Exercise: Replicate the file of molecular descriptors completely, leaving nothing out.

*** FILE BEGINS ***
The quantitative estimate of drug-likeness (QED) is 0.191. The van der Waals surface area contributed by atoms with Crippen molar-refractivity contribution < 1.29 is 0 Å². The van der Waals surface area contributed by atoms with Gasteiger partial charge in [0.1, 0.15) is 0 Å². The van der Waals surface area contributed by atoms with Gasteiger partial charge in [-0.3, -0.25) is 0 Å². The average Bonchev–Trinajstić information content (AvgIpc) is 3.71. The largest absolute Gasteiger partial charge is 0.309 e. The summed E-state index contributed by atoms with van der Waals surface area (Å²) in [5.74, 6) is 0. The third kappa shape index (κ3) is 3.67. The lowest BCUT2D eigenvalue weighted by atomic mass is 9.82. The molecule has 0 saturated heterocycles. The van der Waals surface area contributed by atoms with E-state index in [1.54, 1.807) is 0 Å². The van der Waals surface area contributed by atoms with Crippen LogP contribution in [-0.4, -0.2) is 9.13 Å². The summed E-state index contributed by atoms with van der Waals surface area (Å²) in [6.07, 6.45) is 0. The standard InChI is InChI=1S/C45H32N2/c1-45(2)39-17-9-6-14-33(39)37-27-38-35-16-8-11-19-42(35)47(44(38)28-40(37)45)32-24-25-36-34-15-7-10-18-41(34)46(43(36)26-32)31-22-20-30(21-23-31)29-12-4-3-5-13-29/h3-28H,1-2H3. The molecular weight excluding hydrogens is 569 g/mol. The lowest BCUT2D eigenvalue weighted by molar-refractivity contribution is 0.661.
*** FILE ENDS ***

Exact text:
The quantitative estimate of drug-likeness (QED) is 0.191. The van der Waals surface area contributed by atoms with Crippen molar-refractivity contribution < 1.29 is 0 Å². The van der Waals surface area contributed by atoms with Gasteiger partial charge in [0.1, 0.15) is 0 Å². The van der Waals surface area contributed by atoms with Gasteiger partial charge in [-0.3, -0.25) is 0 Å². The average Bonchev–Trinajstić information content (AvgIpc) is 3.71. The largest absolute Gasteiger partial charge is 0.309 e. The summed E-state index contributed by atoms with van der Waals surface area (Å²) in [5.74, 6) is 0. The third kappa shape index (κ3) is 3.67. The lowest BCUT2D eigenvalue weighted by atomic mass is 9.82. The molecule has 0 saturated heterocycles. The van der Waals surface area contributed by atoms with E-state index in [1.54, 1.807) is 0 Å². The van der Waals surface area contributed by atoms with Crippen LogP contribution in [-0.4, -0.2) is 9.13 Å². The summed E-state index contributed by atoms with van der Waals surface area (Å²) in [6.07, 6.45) is 0. The standard InChI is InChI=1S/C45H32N2/c1-45(2)39-17-9-6-14-33(39)37-27-38-35-16-8-11-19-42(35)47(44(38)28-40(37)45)32-24-25-36-34-15-7-10-18-41(34)46(43(36)26-32)31-22-20-30(21-23-31)29-12-4-3-5-13-29/h3-28H,1-2H3. The molecular weight excluding hydrogens is 569 g/mol. The lowest BCUT2D eigenvalue weighted by molar-refractivity contribution is 0.661.